JIDDAH, SAUDI ARABIA, NOV. 13 -- Declaring that women drivers contradict Islamic tradition, the Saudi government tonight threatened those who violate the country's ban on their driving with unspecified "deterrent punishment."
A warning issued by the Interior Ministry reaffirmed the ban and said that the driving of a car by a woman "contradicts the Islamic traditions followed by Saudi citizens" since Islamic law "instructs that things that degrade or harm the dignity of women must be prevented."
The move is the latest step in a conservative backlash that has followed a protest last week by 49 Saudi women who defied Saudi custom and drove cars in a procession in Riyadh, the capital.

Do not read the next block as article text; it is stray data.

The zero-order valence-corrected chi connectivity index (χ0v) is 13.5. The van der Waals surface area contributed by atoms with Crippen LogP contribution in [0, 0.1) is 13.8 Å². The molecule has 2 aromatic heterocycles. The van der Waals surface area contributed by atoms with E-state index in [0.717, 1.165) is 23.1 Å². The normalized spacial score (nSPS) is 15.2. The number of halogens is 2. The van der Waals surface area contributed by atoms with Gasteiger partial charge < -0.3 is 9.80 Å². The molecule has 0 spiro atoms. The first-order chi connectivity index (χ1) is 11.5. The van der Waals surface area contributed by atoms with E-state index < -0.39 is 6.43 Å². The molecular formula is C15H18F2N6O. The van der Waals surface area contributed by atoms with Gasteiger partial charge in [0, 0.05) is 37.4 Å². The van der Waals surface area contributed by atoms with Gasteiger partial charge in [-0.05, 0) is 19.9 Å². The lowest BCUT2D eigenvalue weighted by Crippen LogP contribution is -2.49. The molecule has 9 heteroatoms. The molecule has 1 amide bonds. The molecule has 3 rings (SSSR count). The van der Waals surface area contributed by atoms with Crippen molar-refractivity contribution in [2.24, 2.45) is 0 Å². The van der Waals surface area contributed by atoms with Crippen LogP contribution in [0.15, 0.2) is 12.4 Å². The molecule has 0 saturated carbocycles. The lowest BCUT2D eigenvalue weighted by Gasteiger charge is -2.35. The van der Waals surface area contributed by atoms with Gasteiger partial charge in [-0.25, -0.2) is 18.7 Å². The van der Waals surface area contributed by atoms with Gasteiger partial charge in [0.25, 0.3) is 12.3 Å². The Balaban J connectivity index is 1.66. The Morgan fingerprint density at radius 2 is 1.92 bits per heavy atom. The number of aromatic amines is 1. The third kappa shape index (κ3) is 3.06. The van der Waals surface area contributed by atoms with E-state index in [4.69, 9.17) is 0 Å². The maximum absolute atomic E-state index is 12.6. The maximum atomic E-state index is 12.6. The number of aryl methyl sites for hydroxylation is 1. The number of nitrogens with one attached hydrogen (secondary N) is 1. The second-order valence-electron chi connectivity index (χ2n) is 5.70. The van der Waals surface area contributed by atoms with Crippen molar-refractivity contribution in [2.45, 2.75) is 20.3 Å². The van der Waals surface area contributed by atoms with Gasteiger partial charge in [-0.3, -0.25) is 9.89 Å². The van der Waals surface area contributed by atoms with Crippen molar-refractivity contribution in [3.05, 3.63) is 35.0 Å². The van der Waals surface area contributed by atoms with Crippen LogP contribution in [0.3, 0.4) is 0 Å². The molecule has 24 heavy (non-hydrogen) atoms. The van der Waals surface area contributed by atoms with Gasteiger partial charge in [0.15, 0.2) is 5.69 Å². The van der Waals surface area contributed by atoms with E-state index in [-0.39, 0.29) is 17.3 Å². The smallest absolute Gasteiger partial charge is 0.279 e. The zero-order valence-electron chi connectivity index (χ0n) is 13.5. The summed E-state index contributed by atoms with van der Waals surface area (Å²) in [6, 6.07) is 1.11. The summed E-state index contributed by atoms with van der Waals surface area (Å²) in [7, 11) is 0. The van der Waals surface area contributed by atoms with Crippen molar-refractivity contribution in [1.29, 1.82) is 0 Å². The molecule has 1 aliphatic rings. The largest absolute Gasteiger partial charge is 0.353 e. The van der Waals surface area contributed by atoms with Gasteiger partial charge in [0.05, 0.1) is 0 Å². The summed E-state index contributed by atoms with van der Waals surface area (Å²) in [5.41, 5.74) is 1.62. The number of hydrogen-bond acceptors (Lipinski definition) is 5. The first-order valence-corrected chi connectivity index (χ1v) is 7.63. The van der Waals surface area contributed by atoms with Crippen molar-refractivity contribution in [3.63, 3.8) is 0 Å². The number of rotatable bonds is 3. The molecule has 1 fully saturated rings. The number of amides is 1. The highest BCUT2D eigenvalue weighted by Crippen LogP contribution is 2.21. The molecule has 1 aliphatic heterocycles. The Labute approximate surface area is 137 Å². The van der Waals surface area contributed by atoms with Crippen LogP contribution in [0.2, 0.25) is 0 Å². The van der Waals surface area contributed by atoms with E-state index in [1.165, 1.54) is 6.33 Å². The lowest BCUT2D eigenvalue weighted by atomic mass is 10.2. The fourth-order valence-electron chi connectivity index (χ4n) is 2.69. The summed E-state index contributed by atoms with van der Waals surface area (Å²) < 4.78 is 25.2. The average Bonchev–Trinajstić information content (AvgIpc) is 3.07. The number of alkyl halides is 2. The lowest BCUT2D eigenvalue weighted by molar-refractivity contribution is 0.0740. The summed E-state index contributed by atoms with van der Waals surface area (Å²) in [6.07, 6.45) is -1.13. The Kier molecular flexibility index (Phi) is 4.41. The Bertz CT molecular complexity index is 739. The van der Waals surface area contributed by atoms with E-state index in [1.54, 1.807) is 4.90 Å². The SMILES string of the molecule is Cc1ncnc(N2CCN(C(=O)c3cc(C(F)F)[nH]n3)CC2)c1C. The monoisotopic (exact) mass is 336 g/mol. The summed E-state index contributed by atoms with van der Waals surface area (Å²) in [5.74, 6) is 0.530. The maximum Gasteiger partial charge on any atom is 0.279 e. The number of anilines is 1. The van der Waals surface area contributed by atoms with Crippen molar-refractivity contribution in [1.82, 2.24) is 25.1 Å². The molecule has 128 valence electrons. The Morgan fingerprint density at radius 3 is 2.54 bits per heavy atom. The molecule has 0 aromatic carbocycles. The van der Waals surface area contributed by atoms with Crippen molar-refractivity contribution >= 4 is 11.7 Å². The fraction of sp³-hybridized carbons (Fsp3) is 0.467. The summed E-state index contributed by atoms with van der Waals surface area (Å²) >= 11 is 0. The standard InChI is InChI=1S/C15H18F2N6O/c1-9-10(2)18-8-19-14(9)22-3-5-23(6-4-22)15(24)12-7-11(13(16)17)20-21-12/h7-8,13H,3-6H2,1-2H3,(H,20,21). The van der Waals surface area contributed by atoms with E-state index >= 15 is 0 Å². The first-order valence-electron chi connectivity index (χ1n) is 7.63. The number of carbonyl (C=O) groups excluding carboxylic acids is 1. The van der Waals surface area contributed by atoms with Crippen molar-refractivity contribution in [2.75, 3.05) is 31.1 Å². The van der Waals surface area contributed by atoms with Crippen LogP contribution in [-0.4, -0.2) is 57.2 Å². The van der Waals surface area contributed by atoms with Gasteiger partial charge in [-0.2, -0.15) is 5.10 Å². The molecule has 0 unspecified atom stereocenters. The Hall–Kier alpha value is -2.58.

Six of the women have been suspended from their teaching jobs at Riyadh's King Saud University, sources said, after conservative students criticized them harshly.
Saudi women, who are not allowed to travel without permission of a male relative, must be chauffeured everywhere. Although there is no law against female drivers, women are not issued driving licenses. Many Saudi women who have lived overseas have foreign licenses, and many even own cars, which they keep abroad.
The ministry said the prohibition is based on a religious finding, or fatwa, issued by prominent Saudi Islamic scholars.
Women are not barred from driving in other Islamic countries.
Although foreign women also are barred from driving in Saudi Arabia, U.S. female soldiers here have been allowed to drive military vehicles when on duty and in uniform. A spokesman for the U.S. Embassy said that arrangement is unlikely to be changed.